With an aim of increasing financial inclusion in the country, basic savings bank deposit accounts (BSBDAs) or no-frills accounts were kept free of all charges.
With an aim of increasing financial inclusion in the country, basic savings bank deposit accounts (BSBDAs) or no-frills accounts were introduced without any need to maintain minimum or monthly average balance. RBI fixed the number of withdrawals to four a month. However, the account holders are now facing penalty for exceeding the limit of four withdrawals in a month as many banks are using the fifth debit as a trigger to change a BSBDA into a regular savings account, PTI said citing an IIT-Bombay research report. Nearly 54 crore BSBDAs have been opened through branches and business correspondents up till now. Out of this, over half have been opened under Narendra Modi’s Pradhan Mantri Jan Dhan Yojana (PMJDY).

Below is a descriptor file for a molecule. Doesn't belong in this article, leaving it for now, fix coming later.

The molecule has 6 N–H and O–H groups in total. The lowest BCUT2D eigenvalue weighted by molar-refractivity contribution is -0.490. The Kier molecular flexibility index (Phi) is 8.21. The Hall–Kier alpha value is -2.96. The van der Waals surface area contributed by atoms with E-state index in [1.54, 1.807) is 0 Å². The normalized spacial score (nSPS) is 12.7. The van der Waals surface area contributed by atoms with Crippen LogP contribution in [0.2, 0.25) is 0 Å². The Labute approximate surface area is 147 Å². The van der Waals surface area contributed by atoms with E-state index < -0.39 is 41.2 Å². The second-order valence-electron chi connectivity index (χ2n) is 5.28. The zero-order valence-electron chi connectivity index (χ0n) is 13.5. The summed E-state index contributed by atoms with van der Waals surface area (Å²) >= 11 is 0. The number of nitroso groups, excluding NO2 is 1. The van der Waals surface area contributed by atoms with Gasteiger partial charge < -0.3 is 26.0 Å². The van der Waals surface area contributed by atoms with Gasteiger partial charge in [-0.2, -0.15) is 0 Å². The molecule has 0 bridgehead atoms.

Unlike regular savings accounts, BSBDA are no-frills accounts which don’t offer various services and hence do not levy a fees. Such accounts usually also do not have a minimum balance requirement. Even though the account holder cannot withdraw more than four times in a month, unlimited number of deposits can be made in these accounts.
These design irregularities are pushing the bankers to overcharge such customers breaching central bank’s regulations, the report — titled ‘Can BSBDA depositors have long innings? Be aware and remain vigilant’ — said.
“The moment a fifth debit transaction is done by the customer in a month, these banks without explicit and voluntary consent of customers are unilaterally converting the BSBDA into a regular savings account, requiring high minimum balance and associated service charges,” the report further said.
The report said that the central bank should remove the restrictions on number of digital transactions in a month by such account holders which goes with the government’s policy to promote cashless transactions.
PMJDY is a government scheme that aims to expand and make affordable access to financial services such as bank accounts, remittances, credit, insurance and pensions.